4. Action icon
    Only available for tertiary button. The arrow icon is considered as action icon and mandatorily displayed at the right of the label and this is the only icon available for the tertiary button.

Primary & secondary buttons used together

When used next to each other, different button types should be used in order to make the primary action stand out from the rest.

Rounded corner

Combining two buttons happens a lot. In order to keep consistency throughout digital interface, use rounded corner only on the last displayed button.

Secondary button has 4 straigth corners next to a primary button.

Secondary button with a rounded corner next to a primary button.

Button position

When using multiple buttons next to each other, button should appear in order of prominence from left to right, and top to bottom on mobile (most important one on the right, or top on mobile).

Even though, research has shown that there is no performance or usability issue when display first the primary or secondary action, consistency throughout products and interfaces is crucial.

Therefore, on desktop, you should use buttons in the prescribed order (from left to right): secondary button(s) (without any rounded corners), then, the primary button (with the rounded corner) as last button.

Consequently, it is important to keep consistency in the button positioning. Depending on the situation, you'll position buttons as follow:



On mobile, the button order changes: the primary button first (without rounded corner because this is not the last button) and the secondary will have a rounded corner as last button.



A single prominent button by section

Make sure each section contain a single prominent button which emphasizes its role as main action in comparison with other less important buttons.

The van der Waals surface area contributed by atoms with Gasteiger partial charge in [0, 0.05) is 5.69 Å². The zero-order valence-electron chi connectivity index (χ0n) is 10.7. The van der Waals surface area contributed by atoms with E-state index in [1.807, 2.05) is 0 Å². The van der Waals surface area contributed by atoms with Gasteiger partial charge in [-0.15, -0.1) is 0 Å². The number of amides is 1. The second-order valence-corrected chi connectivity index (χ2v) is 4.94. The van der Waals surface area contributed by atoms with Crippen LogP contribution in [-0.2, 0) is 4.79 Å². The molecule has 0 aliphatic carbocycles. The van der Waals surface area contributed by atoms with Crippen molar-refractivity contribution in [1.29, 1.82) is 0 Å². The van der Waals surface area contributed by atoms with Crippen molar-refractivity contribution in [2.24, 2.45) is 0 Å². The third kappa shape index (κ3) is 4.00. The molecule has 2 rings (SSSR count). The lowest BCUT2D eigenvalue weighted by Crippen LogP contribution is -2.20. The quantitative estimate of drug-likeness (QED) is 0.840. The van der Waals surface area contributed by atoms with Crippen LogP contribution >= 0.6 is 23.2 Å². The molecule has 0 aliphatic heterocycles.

An interface can show more than one button in a section at a time, so a primary button can be accompanied by secondary and tertiary buttons with less important actions. Please refer to the previous section to know more about Primary & secondary buttons used together

Use a secondary button next to a primary.

Use multiple primary buttons next to each other.

Usage of multiple primary buttons

Avoid using multiple primary action, as you better keep user focus on one main action. Though, some exception could happen. The rates tables case for instance allow to use multiple primary actions since each product displayed within the tables are at the same level.

Order button

The order button is considered as the primary action and therefore as a primary button. With an order button, we can only use a secondary or tertiary button in the same section.



Button alignment

Button alignment depends on where they are displayed.

Left aligned

Within section on the commercial website
In forms & multi-steps configurators (webshop,...)
Cancel, previous and next used together

More examples available here

Right aligned

In dashboard, when using cards
In overlayers

Full width

For the primary, secondary and order buttons, the container width is set to the size of the text label with paddings on the left and right on desktop and set it relative to the width of the column on mobile.

On mobile

When displayed on mobile, buttons take the full width of their container by default. If multiple buttons, they stack one on top of each other. It's possible to manualy change it to align the button on the left, with the width based on paddings.

There is an exception for the tertiary button, which is aligned at the right and not take the full width. It's possible to manualy change its alignement too.

In comparative and rates tables.